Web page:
(Sacrificial plate below, double-stick tape to secure)
(Tool change @ G30 position above length probe)

(-- Global dimensions & locations)

#<_Stock_Thick> =        6.5                    (overall thickness)

#<_Traverse_Z> =        1.0
#<_Safe_Z> =            30.0                (clamp clearance)

(-- Section controls)

#<_Do_Outline> =    1
#<_Do_Drill> =        1

(-- Initialize new tool length at probe switch)
(    Assumes G59.3 is still in machine units, returns in G54)

#<_Probe_Speed> =        250            (set for something sensible in mm or inch)
#<_Probe_Retract> =        1            (ditto)

O<Probe_Tool> SUB

G49                    (clear tool length compensation)
G30                    (to probe switch)
G59.3                (coord system 9)

G38.2 Z0 F#<_Probe_Speed>        (trip switch on the way down)

G0 Z#<_Probe_Retract>            (back off the switch)

G38.2 Z0 F[#<_Probe_Speed> / 10]    (trip switch slowly)

#<_ToolZ> = #5063                    (save new tool length)

G43.1 Z[#<_ToolZ> - #<_ToolRefZ>]    (set new length)

G30                    (return to safe level)

O<Probe_Tool> ENDSUB

(-- Initialize first tool length at probe switch)

O<Probe_Init> SUB

#<_ToolRefZ> = 0.0        (set up for first call)

O<Probe_Tool> CALL

#<_ToolRefZ> = #5063    (save trip point)

G43.1 Z0                (tool entered at Z=0, so set it there)

O<Probe_Init> ENDSUB


(-- Get started ...)

G40 G49 G54 G80 G90 G92.1 G94 G97 G98        (reset many things)


(msg,Verify clamp to +Y, stock taped down)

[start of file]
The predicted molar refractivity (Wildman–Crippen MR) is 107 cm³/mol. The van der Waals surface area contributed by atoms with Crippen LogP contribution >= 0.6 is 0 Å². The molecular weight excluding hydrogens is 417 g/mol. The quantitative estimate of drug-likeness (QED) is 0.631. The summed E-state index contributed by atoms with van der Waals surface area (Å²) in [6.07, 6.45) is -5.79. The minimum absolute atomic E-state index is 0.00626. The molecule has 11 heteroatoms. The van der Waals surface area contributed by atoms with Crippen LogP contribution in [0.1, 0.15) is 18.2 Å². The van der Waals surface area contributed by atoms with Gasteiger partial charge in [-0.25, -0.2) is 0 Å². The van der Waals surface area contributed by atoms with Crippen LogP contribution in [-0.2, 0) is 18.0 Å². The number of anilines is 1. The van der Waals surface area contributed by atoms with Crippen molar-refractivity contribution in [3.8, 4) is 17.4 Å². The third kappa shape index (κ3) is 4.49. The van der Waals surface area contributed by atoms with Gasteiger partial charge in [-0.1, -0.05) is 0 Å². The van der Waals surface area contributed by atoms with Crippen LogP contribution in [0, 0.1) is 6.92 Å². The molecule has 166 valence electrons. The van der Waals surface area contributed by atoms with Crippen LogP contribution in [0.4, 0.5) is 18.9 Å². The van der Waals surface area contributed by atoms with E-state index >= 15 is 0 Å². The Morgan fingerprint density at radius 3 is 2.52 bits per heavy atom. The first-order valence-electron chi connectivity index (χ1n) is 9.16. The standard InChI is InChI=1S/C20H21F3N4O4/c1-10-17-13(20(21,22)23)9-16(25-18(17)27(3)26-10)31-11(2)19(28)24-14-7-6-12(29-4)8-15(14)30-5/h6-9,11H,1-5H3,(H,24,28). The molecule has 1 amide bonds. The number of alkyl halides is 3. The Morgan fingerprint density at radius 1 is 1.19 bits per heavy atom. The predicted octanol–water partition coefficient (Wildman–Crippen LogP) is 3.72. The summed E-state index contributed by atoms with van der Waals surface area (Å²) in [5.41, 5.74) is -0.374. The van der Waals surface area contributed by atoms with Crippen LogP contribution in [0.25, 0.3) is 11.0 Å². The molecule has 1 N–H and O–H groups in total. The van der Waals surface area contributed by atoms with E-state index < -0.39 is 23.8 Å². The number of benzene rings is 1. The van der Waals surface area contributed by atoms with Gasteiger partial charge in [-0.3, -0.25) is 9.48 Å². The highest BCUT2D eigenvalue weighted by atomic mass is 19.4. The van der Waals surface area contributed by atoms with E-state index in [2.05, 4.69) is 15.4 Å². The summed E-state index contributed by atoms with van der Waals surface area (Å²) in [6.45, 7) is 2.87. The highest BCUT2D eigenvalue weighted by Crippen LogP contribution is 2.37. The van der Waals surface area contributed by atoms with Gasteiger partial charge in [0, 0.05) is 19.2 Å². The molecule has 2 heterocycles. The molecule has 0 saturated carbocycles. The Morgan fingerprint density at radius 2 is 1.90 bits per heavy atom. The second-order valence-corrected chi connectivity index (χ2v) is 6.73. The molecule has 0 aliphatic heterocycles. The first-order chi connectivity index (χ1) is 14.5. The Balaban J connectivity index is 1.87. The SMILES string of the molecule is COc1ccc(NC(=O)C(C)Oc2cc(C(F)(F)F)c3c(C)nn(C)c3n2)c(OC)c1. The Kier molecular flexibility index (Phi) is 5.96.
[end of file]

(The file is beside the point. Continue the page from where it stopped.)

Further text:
(msg,Verify X=0 at left edge, Y=0 on finished centerline)

(msg,Verify tool touched off at Z=0 on surface)

O<Probe_Init> CALL

T0 M6                            (ensure first tool change pauses)

(-- Drill the hinge pin hole)

#<Pin_X> =                7.0
#<Pin_Y> =                0.0

#<Drill_Dia> =            2.06    (Drill diameter)
#<Drill_Num> =            46        (Drill number)
#<Tool_Num> =            146        (Tool number)
#<Drill_Radius> =        [#<Drill_Dia> / 2]
#<Drill_RPM> =            3000
#<Drill_Feed> =         [#<Drill_Dia> * 100]

#<Drill_Depth> =        [#<_Stock_Thick> + 2 * #<Drill_Dia>]

O<Doing_Drill> IF [#<_Do_Drill>]

(debug,Insert Num #<Drill_Num> drill)
T#<Tool_Num> M6

O<Probe_Tool> CALL

(debug,Set spindle to #<Drill_RPM>)


G0 Z#<_Traverse_Z>

G83 X#<Pin_X> Y#<Pin_Y> Z[0 - #<Drill_Depth>] R#<_Traverse_Z> Q[2 * #<Drill_Dia>]

O<Doing_Drill> ENDIF

(-- Mill outline)

#<Hinge_Radius> =        3.75                        (half-width of hinge body)
#<Cutout_Base> =        2.75

#<Cutout_Screw> =        1.50
#<Cutout_Screw_Y> =        [#<Hinge_Radius> - #<Cutout_Screw>]
#<Cutout_Screw_A> =        ASIN [#<Cutout_Screw_Y> / #<Hinge_Radius>]
#<Cutout_Screw_X> =        [#<Hinge_Radius> * COS [#<Cutout_Screw_A>]]

#<Passes> =                3

#<Mill_Dia> =            1.98            (end mill diameter)
#<Tool_Num> =            20
#<Mill_Radius> =        [#<Mill_Dia> / 2]
#<Mill_RPM> =            3000
#<Mill_Feed> =            100

#<Entry_XL> =            [0 - #<Mill_Dia>]
#<Entry_YL> =            [0 - 2 * #<Hinge_Radius>]

O<Doing_Outline> IF [#<_Do_Outline>]

(debug,Insert #<Mill_Dia> mm end mill)
T#<Tool_Num> M6

O<Probe_Tool> CALL

(debug,Set spindle to #<Mill_RPM>)


G0 X0 Y[0 - 2 * #<Hinge_Radius>]    (get to comp entry point)
G0 Z#<_Traverse_Z>

G42.1 D#<Mill_Dia>                                    (cutter comp right)
G1 X#<Pin_X> Y[0 - #<Hinge_Radius>]

#<Step_Z> = [#<_Stock_Thick> / #<Passes>]
#<Current_Z> = [0 - #<Step_Z>]

O<Outline_Passes> REPEAT [#<Passes>]

G2 J[0 - #<Hinge_Radius>] Z#<Current_Z>                (ramp down to cutting level)

G3 Y#<Hinge_Radius> J#<Hinge_Radius>
G3 X[#<Pin_X> - #<Cutout_Screw_X>] Y#<Cutout_Screw_Y> J[0 - #<Hinge_Radius>]
G1 X0
G1 Y[0 - [#<Hinge_Radius> - #<Cutout_Base>]]
G1 X#<Pin_X>
G1 Y[0 - #<Hinge_Radius>]

#<Current_Z> = [#<Current_Z> - #<Step_Z>]

O<Outline_Passes> ENDREPEAT

G0 Z#<_Safe_Z>


O<Doing_Outline> ENDIF

G30                    (back to tool change position)